Vinh Nghiem Pagoda is one of the best known attractions in the city and is the most important religious building here. It is the largest Mahayana pagoda in Saigon and a centre for Buddhism practices. Whilst built using modern technologies, the pagoda maintains the style and charm of an ancient temple. The name means “Ever Solemn.”
The temple site took seven years to complete and was finally finished in 1971. In keeping with Vietnam temples styles it is in fact a complex of several buildings housed inside a perimeter wall. Covering an area of 6000 square metres there is a 40 metre tower towards the rear, called the Avalokitesvara Tower it was added in 1982. There is also a 14 metre stupa dedicated to Thich Thanh Kiem one of the to monks that founded the temple.
An ornamental 3 door gate forms the main entrance to the temple site. The main pagoda is a two storey building of which the ground floor is open to the public and the upper level houses a sanctuary for adherents. An additional building has study spaces for the monks and nuns. It has striking red tiled roofs that are built in a Northern style. There is a veranda, three wide staircases and it is surrounded by a terrace with a bell tower to the right.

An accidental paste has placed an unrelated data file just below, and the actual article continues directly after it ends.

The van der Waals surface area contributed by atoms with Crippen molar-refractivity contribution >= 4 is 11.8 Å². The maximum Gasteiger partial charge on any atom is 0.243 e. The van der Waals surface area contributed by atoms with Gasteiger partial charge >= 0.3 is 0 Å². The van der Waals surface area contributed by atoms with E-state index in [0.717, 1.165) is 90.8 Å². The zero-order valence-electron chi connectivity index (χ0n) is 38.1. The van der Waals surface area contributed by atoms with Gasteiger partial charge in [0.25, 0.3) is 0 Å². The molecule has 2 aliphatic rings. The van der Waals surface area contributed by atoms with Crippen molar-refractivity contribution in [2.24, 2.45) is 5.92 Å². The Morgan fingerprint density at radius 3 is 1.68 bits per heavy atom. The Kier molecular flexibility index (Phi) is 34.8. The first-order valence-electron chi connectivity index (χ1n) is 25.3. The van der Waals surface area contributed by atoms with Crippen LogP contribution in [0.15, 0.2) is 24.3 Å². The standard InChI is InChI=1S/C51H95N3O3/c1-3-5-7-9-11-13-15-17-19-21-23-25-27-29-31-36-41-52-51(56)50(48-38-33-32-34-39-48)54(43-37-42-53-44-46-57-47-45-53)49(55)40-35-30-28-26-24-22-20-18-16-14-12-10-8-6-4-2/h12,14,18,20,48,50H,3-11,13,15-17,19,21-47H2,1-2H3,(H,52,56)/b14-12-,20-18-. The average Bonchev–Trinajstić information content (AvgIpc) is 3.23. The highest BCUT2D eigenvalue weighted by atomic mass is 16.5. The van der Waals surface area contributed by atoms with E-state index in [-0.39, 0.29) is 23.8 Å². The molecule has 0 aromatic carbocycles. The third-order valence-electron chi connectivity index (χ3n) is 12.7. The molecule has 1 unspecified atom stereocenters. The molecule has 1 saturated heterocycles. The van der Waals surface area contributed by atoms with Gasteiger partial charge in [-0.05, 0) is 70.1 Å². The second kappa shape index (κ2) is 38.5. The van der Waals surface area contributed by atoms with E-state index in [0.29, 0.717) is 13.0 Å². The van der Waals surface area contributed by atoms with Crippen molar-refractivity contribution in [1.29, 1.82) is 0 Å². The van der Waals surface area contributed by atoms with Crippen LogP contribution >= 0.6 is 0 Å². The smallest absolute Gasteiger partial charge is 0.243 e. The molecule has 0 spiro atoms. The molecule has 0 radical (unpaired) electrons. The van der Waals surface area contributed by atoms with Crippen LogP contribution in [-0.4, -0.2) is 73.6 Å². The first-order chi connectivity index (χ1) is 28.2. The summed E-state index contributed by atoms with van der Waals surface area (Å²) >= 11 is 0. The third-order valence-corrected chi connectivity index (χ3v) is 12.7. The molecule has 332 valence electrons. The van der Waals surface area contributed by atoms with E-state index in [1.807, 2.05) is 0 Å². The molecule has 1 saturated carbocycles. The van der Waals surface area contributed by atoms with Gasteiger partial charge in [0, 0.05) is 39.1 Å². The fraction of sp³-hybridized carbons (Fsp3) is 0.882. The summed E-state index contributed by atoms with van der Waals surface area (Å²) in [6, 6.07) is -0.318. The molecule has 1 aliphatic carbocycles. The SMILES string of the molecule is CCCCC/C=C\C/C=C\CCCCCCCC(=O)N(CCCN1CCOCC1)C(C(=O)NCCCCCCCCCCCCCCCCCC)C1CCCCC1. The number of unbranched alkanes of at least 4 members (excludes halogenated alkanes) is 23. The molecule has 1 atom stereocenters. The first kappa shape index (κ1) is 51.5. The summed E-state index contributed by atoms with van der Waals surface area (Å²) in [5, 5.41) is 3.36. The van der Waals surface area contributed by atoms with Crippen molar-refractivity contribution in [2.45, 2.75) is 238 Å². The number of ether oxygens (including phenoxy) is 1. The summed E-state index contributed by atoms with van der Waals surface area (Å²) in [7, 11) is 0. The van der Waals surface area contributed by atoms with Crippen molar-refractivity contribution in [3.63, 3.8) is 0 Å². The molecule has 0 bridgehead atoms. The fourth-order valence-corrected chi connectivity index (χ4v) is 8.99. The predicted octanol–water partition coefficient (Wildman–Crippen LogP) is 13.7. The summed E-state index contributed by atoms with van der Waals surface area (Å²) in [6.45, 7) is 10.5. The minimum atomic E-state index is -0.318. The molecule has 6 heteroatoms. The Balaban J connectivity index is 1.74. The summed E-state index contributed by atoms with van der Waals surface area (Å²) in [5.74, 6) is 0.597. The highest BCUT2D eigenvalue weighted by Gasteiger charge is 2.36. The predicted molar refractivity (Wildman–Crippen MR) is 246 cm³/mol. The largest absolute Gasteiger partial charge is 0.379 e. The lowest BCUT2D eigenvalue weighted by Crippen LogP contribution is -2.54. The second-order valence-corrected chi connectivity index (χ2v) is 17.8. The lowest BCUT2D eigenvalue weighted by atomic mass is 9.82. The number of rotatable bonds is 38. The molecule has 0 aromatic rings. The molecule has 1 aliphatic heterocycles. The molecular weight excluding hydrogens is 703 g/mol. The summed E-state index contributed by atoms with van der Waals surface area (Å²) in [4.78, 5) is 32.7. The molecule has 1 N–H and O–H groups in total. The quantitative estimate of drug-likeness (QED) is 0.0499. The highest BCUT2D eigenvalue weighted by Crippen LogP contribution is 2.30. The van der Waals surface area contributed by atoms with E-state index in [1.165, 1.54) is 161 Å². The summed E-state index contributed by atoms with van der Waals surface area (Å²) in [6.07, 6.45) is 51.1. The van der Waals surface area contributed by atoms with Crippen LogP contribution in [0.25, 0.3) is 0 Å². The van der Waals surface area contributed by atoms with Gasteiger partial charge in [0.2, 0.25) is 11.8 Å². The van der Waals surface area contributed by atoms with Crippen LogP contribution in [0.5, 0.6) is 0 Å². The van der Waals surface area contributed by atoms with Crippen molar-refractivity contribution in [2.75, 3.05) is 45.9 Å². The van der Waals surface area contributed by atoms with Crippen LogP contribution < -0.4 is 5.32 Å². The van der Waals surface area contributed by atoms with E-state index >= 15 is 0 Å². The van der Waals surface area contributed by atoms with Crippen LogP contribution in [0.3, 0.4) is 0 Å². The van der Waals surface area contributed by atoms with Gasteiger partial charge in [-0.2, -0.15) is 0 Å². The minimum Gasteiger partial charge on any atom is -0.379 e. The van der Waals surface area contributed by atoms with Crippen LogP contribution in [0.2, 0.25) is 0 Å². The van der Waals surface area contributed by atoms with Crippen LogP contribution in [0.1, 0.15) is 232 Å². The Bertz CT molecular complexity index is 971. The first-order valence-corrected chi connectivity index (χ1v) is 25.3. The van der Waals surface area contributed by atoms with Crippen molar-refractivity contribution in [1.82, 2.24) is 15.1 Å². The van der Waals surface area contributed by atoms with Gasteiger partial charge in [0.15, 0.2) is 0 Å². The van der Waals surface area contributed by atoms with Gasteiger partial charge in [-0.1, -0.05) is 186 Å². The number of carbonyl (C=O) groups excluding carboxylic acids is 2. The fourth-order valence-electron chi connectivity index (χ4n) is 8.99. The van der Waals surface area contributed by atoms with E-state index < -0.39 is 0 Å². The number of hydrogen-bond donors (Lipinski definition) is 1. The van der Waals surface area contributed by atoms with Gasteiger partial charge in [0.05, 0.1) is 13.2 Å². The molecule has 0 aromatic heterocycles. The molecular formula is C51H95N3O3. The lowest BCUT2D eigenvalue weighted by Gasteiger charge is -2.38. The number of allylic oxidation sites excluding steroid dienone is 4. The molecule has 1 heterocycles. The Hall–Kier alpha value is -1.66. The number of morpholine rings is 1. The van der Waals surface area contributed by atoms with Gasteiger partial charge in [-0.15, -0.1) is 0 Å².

There is a strong Japanese influence here as the temple was constructed with assistance from the Japan-Vietnam Friendship Association. It is styled with more than a passing nod to the design of its namesake, the 11th Century Vinh Nghiem Pagoda, which is in Bac Giang Province. A large Japanese style statue of the Buddha has a goddess on each side. The four sacred creatures of Buddhism, a Unicorn, dragon, phoenix and turtle are also depicted.
The pagoda site is open to the general public. If you wish to visit at the quieter times, then mornings are best. Check out national holidays and big festival as these can be closely linked to Buddhist holy celebrations. If you prefer to see the temple at a busy time, then the 15th of each lunar month is best, as is the time during the annual Tet celebrations.